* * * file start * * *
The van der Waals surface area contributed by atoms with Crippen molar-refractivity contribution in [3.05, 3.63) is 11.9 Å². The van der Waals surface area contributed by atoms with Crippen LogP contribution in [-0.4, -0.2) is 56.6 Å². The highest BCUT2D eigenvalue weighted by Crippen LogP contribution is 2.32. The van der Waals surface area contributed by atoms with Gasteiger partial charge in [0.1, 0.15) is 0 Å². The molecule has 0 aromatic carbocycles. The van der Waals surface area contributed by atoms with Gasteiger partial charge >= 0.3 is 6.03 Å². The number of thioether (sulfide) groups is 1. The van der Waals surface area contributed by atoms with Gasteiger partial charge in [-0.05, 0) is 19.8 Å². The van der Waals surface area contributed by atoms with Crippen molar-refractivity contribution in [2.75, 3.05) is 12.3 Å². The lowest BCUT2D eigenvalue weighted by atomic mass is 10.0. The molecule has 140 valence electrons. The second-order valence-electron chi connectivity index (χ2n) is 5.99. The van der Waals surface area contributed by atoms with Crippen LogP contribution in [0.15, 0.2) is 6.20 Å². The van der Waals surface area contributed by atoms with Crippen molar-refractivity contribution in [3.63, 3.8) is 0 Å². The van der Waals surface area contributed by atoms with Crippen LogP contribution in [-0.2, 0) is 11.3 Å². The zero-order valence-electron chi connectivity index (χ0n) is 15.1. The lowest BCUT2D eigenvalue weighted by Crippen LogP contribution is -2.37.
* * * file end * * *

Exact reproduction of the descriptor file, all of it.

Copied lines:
The van der Waals surface area contributed by atoms with Crippen molar-refractivity contribution in [3.05, 3.63) is 11.9 Å². The van der Waals surface area contributed by atoms with Crippen LogP contribution in [-0.4, -0.2) is 56.6 Å². The highest BCUT2D eigenvalue weighted by Crippen LogP contribution is 2.32. The van der Waals surface area contributed by atoms with Gasteiger partial charge in [0.1, 0.15) is 0 Å². The molecule has 0 aromatic carbocycles. The van der Waals surface area contributed by atoms with Gasteiger partial charge >= 0.3 is 6.03 Å². The number of thioether (sulfide) groups is 1. The van der Waals surface area contributed by atoms with Gasteiger partial charge in [-0.05, 0) is 19.8 Å². The van der Waals surface area contributed by atoms with Crippen molar-refractivity contribution in [2.75, 3.05) is 12.3 Å². The lowest BCUT2D eigenvalue weighted by atomic mass is 10.0. The molecule has 140 valence electrons. The second-order valence-electron chi connectivity index (χ2n) is 5.99. The van der Waals surface area contributed by atoms with Crippen LogP contribution in [0.15, 0.2) is 6.20 Å². The van der Waals surface area contributed by atoms with Crippen molar-refractivity contribution in [3.63, 3.8) is 0 Å². The van der Waals surface area contributed by atoms with Crippen LogP contribution in [-0.2, 0) is 11.3 Å². The zero-order valence-electron chi connectivity index (χ0n) is 15.1. The lowest BCUT2D eigenvalue weighted by Crippen LogP contribution is -2.37.